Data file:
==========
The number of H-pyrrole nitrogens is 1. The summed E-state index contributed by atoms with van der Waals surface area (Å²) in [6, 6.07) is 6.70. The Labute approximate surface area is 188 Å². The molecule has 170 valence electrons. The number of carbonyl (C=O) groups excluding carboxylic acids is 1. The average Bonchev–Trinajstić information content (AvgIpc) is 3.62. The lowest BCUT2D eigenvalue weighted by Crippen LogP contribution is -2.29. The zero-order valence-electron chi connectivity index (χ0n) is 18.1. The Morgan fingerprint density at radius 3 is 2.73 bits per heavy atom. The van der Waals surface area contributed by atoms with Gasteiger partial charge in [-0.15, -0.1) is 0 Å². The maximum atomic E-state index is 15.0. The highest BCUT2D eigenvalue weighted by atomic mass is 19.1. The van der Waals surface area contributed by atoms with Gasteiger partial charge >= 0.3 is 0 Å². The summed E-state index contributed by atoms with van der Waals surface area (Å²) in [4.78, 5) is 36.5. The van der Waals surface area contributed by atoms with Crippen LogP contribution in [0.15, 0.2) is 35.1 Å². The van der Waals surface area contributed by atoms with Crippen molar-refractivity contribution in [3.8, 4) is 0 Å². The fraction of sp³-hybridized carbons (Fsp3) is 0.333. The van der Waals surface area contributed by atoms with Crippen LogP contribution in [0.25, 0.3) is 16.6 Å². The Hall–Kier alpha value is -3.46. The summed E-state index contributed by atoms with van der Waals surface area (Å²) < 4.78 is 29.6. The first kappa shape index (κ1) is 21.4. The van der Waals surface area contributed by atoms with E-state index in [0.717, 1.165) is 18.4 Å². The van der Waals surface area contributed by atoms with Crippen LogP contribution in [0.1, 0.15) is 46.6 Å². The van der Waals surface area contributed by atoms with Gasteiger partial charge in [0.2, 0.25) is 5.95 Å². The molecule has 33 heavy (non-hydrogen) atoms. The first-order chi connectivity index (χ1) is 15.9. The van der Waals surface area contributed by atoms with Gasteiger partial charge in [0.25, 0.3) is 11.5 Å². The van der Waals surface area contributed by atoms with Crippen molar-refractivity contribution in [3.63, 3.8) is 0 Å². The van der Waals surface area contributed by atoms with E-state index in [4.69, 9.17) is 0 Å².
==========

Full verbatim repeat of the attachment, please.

The number of H-pyrrole nitrogens is 1. The summed E-state index contributed by atoms with van der Waals surface area (Å²) in [6, 6.07) is 6.70. The Labute approximate surface area is 188 Å². The molecule has 170 valence electrons. The number of carbonyl (C=O) groups excluding carboxylic acids is 1. The average Bonchev–Trinajstić information content (AvgIpc) is 3.62. The lowest BCUT2D eigenvalue weighted by Crippen LogP contribution is -2.29. The zero-order valence-electron chi connectivity index (χ0n) is 18.1. The Morgan fingerprint density at radius 3 is 2.73 bits per heavy atom. The van der Waals surface area contributed by atoms with Gasteiger partial charge in [-0.15, -0.1) is 0 Å². The maximum atomic E-state index is 15.0. The highest BCUT2D eigenvalue weighted by atomic mass is 19.1. The van der Waals surface area contributed by atoms with Gasteiger partial charge >= 0.3 is 0 Å². The summed E-state index contributed by atoms with van der Waals surface area (Å²) in [4.78, 5) is 36.5. The van der Waals surface area contributed by atoms with Crippen LogP contribution in [0.15, 0.2) is 35.1 Å². The van der Waals surface area contributed by atoms with Crippen molar-refractivity contribution in [3.8, 4) is 0 Å². The fraction of sp³-hybridized carbons (Fsp3) is 0.333. The van der Waals surface area contributed by atoms with Crippen LogP contribution in [0.25, 0.3) is 16.6 Å². The Hall–Kier alpha value is -3.46. The summed E-state index contributed by atoms with van der Waals surface area (Å²) < 4.78 is 29.6. The first kappa shape index (κ1) is 21.4. The van der Waals surface area contributed by atoms with E-state index in [0.717, 1.165) is 18.4 Å². The van der Waals surface area contributed by atoms with Crippen LogP contribution in [0.1, 0.15) is 46.6 Å². The van der Waals surface area contributed by atoms with Gasteiger partial charge in [0.2, 0.25) is 5.95 Å². The molecule has 33 heavy (non-hydrogen) atoms. The first-order chi connectivity index (χ1) is 15.9. The van der Waals surface area contributed by atoms with Gasteiger partial charge in [0.25, 0.3) is 11.5 Å². The van der Waals surface area contributed by atoms with Crippen molar-refractivity contribution in [3.63, 3.8) is 0 Å². The van der Waals surface area contributed by atoms with E-state index in [4.69, 9.17) is 0 Å².